Optimizing Code for Speed/Factor Optimizations
- 1 What are Factor Optimizations?
- 2 The Motivation for Factor Optimizations
- 2.1 Are "Small" Optimizations Desirable?
- 2.2 Examples for Factor Optimizations
- 2.2.1 Managing Pointers to Structs Instead of the Structs Themselves
- 2.2.2 Reducing Memory Consumption
- 2.2.3 Parallelization
- 2.2.4 Putting the Most Important struct Members First
- 2.2.5 Copy-on-write
- 2.2.6 Caching
- 2.2.7 Avoiding Copying Altogether
- 2.2.8 Inline Functions
- 2.2.9 The Schwartzian Transform
- 2.3 Call for a Catalog of Optimizations
What are Factor Optimizations?
Factor Optimizations are the opposite of order of complexity optimizations: they don't change the overall complexity of the algorithm, but rather make it run faster by a certain factor. As an extreme (but not so unrealistic) example, I may increase the formula for calculating the time that my program runs from 5 seconds times N^2 (where N is the length of the input) to 1 second times N^2. One can see that we increase the optimization by a certain factor, and still don't handle potential scalability problems.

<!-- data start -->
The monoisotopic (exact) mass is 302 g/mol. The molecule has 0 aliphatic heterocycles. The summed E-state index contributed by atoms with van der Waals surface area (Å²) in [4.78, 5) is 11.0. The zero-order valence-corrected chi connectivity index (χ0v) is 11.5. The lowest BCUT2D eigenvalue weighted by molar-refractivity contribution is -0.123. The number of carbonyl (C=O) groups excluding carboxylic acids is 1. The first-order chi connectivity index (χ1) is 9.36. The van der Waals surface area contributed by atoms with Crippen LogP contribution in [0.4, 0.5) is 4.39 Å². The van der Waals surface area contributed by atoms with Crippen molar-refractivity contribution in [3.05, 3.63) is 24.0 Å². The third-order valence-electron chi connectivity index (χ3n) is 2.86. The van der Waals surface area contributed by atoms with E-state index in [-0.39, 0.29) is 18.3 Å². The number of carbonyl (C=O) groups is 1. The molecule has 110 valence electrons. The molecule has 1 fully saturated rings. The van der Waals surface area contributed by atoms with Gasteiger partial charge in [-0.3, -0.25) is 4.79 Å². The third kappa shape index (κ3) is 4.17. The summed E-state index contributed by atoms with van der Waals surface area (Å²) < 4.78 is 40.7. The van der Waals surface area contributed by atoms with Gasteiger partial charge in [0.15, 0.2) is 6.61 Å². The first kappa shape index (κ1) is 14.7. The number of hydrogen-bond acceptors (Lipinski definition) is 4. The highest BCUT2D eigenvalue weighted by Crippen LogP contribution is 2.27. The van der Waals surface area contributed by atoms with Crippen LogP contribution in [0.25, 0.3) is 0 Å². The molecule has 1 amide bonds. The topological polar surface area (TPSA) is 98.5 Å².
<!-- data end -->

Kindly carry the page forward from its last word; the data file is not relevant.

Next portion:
The Motivation for Factor Optimizations
Are factor optimizations worth-your-time? Some people don't seem to think so. For example Eric Raymond has this to say in "The Art of Unix Programming":
One is the exponential effect of Moore's Law — the smartest, cheapest, and often fastest way to collect performance gains is to wait a few months for your target hardware to become more capable. Given the cost ratio between hardware and programmer time, there are almost always better things to do with your time than to optimize a working system.